The late Anthony Bourdain once said this of Hong Kong: “It’s a wonderful, mixed-up town where you’ve got great food and adventure. First and foremost, it’s a great place to experience China in a relatively accessible way.”
This vibrant and fast-paced city operates on speed — there’s no time to stop and smell the roses, or the person walking behind you might just give you a piece of their mind. But if you’re big on city life and love the intensity of a city that never sleeps, then Hong Kong is the place for you.
Forget mainstream hotspots like Lan Kwai Fong and Mong Kok — those are tourist traps that threaten to disillusion you from the true essence of Hong Kong life.
Instead, try visiting the less-travelled neighbourhoods and partake in the hip, subcultures they’re known for. We’re showing you five neighbourhoods that you may or may not already know of. Some have already been popular for a while, and some neighbourhoods are slowly becoming hip central thanks to new stores openings — drawing in the artsy crowd.
Whatever neighbourhoods in Hong Kong you wish to visit, know that you can do that easily thanks to Cathay Pacific and Cathay Dragon’s frequent direct flights to Hong Kong: four times daily from KL and twice daily from Penang. Just stopping over in Hong Kong before a bigger adventure? No sweat. Cathay Pacific and Cathay Dragon also connect to over 200 international destinations worldwide.
“It’s a wonderful, mixed-up town where you’ve got great food and adventure. First and foremost, it’s a great place to experience China in a relatively accessible way.”
Sham Shui Po
A perfect blend of new and old with an all-round touch of simplicity is the Sham Shui Po neighbourhood. It’s dotted with traditional temples, 90s-style toy stores, and artisan leather makers juxtaposed against hipster cafes and trendy independent boutiques. Be sure to allocate a chunk of time to peruse Vinyl Hero and its owner Paul’s record collection. Boxes stacked all the way to the ceiling contain vinyl records from the 60s to the 80s of all genres. Get a shot of the iconic yellow Man Fung Building, where Madrid artist Okuda San Miguel has transformed with his work Rainbow Thief, a colourful geometric bear. For a dose of modernity, head over to Doughnut, a local designer backpack label which had its humble beginnings in this neighbourhood. Now, they have stores all over Hong Kong.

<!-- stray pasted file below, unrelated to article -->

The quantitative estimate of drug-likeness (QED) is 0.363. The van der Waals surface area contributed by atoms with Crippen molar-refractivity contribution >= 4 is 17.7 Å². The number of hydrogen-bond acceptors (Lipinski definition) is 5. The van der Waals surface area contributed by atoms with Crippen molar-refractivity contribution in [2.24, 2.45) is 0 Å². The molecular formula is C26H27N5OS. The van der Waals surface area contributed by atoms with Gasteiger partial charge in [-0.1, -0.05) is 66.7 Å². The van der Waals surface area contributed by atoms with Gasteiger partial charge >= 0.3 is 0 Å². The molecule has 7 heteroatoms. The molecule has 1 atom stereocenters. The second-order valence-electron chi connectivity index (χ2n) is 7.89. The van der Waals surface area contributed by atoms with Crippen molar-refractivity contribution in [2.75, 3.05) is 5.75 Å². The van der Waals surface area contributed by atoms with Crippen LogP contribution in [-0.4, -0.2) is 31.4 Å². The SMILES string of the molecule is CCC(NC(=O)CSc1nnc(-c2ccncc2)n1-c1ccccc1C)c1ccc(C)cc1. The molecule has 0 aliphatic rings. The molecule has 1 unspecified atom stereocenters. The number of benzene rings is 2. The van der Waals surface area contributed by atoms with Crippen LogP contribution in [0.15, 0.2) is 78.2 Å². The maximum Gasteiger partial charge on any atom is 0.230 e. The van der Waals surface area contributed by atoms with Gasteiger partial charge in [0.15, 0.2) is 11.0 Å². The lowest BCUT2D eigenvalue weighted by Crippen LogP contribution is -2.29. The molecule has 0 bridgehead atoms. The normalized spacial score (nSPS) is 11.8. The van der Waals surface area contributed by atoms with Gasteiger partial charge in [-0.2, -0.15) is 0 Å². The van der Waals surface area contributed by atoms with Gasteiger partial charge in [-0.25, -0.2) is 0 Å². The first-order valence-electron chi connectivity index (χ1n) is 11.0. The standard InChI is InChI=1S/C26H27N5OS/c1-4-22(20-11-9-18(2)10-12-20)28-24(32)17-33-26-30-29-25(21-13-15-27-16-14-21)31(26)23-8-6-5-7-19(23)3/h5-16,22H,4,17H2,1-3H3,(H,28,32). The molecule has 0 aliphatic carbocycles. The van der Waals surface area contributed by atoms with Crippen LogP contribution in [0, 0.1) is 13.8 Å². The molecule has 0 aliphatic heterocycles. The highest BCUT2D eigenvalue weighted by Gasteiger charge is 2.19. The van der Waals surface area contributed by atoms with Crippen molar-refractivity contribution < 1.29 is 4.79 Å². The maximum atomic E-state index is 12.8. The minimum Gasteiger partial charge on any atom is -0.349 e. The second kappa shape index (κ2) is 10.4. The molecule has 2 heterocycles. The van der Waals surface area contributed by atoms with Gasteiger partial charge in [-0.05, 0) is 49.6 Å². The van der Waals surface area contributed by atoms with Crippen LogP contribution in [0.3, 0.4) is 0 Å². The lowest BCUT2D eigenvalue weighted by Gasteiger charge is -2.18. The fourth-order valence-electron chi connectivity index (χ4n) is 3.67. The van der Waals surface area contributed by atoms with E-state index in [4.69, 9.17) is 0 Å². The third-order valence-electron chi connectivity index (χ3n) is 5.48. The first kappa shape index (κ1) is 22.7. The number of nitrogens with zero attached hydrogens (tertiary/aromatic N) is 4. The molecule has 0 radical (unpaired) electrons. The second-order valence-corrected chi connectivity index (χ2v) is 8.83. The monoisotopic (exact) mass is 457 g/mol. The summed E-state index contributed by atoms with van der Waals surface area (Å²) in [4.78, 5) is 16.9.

(Image: Cathay Pacific)
Sai Ying Pun
Although Sai Ying Pun is one of HK’s oldest districts, it certainly didn’t get as much love as Mong Kok. But in recent years, the quiet residential neighbourhood has seen a rise in trendy F&B outlets such as Kaum at Potato Head Hong Kong, BlackSalt, Flying Pig Bistro, and more. The combination of old world charm and trendy eateries definitely pulls a certain crowd over. Browse some books at Books & Co, or stock up on cute home decor at Thorn & Burrow. When night falls, put on your tippling hats and head over to Ping Pong 129, a Spanish gin and tonic bar.
PoHo, Sheung Wan
Most of Sheung Wan is already well known to the locals and tourists, but specifically the PoHo area is one to watch. The area encompasses Po Hing Fong and Tai Ping Shan streets, and was nicknamed PoHo thanks to the number of buildings in the area with the name “Po” in them. PoHo is rapidly becoming one of the hottest hangout spots for HK’s stylish young people thanks to the abundance of cafes, independent fashion boutiques, and street art. Check out Po’s Atelier, an independent bakery with a menu done by Japanese chef Masami Asano.
Tsim Sha Tsui
Okay, we admit — Tsim Sha Tsui is about as touristy as it gets, what with the waterfront promenade and Avenue of Stars attracting everyone over. Skip the shopping malls and instead, head over to the smaller boutiques such as Little Dot Vintage Shop for some retro goodness or Loading Store for some hype streetwear. Then, it’s time to go on a gastronomic adventure: Rech by Alain Ducasse and Epure offer some Michelin-star experiences, while Butler aims to serve you some of the best cocktails in town, helmed by master mixologist Masayuki Uchida.
Wong Chuk Hang
It may have previously been a quiet industrial neighbourhood, but Wong Chuk Hang is seeing a boom in the art scene, thanks to a number of art galleries and street art popping up. Check out the art galleries including de Sarthe Gallery, Charbon Art Space, Art Statements Gallery, Blindspot Gallery, and the E Tat Factory Building for a giant mural. Shop for some Scandinavian furniture at Manks, then load up on coffee at Elephant Grounds Coffee & Kitchen. If you have a keen taste for craft beer, Young Master Brewery should be one of your top spots to check out — they’re one of HK’s popular craft breweries.
Are you excited to check out these neighbourhoods in Hong Kong already? Be sure to check out cathaypacific.com for great offers to Hong Kong.